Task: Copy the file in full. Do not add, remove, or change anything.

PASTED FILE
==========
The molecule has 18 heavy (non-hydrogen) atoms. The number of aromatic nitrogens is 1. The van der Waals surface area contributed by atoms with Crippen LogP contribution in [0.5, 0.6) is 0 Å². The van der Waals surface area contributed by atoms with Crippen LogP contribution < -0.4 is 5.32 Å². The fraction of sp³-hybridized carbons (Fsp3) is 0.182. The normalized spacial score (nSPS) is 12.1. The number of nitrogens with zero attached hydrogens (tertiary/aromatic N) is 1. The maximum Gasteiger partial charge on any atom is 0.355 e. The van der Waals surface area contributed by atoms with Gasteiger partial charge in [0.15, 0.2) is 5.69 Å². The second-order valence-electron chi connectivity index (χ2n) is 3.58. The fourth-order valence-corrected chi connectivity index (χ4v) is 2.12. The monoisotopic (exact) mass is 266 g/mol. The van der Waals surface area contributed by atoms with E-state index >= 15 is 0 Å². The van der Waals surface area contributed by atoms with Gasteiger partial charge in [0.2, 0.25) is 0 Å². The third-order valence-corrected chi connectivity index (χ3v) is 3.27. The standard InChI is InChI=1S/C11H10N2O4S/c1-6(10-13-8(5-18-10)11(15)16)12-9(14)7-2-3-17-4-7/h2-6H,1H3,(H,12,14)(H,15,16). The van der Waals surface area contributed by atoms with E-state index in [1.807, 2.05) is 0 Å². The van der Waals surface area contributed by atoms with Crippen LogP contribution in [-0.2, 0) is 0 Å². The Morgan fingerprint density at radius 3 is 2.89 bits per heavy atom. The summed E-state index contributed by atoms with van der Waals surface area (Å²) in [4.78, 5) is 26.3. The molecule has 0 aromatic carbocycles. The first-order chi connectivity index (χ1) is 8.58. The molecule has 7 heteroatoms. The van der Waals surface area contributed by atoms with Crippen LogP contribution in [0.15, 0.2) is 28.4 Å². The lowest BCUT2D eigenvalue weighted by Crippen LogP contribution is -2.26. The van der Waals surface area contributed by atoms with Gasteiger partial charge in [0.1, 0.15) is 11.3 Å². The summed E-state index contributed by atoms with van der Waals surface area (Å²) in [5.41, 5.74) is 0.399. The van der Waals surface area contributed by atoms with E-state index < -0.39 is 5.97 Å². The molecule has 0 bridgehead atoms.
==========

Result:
The molecule has 18 heavy (non-hydrogen) atoms. The number of aromatic nitrogens is 1. The van der Waals surface area contributed by atoms with Crippen LogP contribution in [0.5, 0.6) is 0 Å². The van der Waals surface area contributed by atoms with Crippen LogP contribution < -0.4 is 5.32 Å². The fraction of sp³-hybridized carbons (Fsp3) is 0.182. The normalized spacial score (nSPS) is 12.1. The number of nitrogens with zero attached hydrogens (tertiary/aromatic N) is 1. The maximum Gasteiger partial charge on any atom is 0.355 e. The van der Waals surface area contributed by atoms with Gasteiger partial charge in [0.15, 0.2) is 5.69 Å². The second-order valence-electron chi connectivity index (χ2n) is 3.58. The fourth-order valence-corrected chi connectivity index (χ4v) is 2.12. The monoisotopic (exact) mass is 266 g/mol. The van der Waals surface area contributed by atoms with E-state index >= 15 is 0 Å². The van der Waals surface area contributed by atoms with Gasteiger partial charge in [0.2, 0.25) is 0 Å². The third-order valence-corrected chi connectivity index (χ3v) is 3.27. The standard InChI is InChI=1S/C11H10N2O4S/c1-6(10-13-8(5-18-10)11(15)16)12-9(14)7-2-3-17-4-7/h2-6H,1H3,(H,12,14)(H,15,16). The van der Waals surface area contributed by atoms with E-state index in [1.807, 2.05) is 0 Å². The van der Waals surface area contributed by atoms with Crippen LogP contribution in [-0.2, 0) is 0 Å². The Morgan fingerprint density at radius 3 is 2.89 bits per heavy atom. The summed E-state index contributed by atoms with van der Waals surface area (Å²) in [4.78, 5) is 26.3. The molecule has 0 aromatic carbocycles. The first-order chi connectivity index (χ1) is 8.58. The molecule has 7 heteroatoms. The van der Waals surface area contributed by atoms with Crippen LogP contribution in [0.15, 0.2) is 28.4 Å². The lowest BCUT2D eigenvalue weighted by Crippen LogP contribution is -2.26. The van der Waals surface area contributed by atoms with Gasteiger partial charge in [0.1, 0.15) is 11.3 Å². The summed E-state index contributed by atoms with van der Waals surface area (Å²) in [5.41, 5.74) is 0.399. The van der Waals surface area contributed by atoms with E-state index < -0.39 is 5.97 Å². The molecule has 0 bridgehead atoms.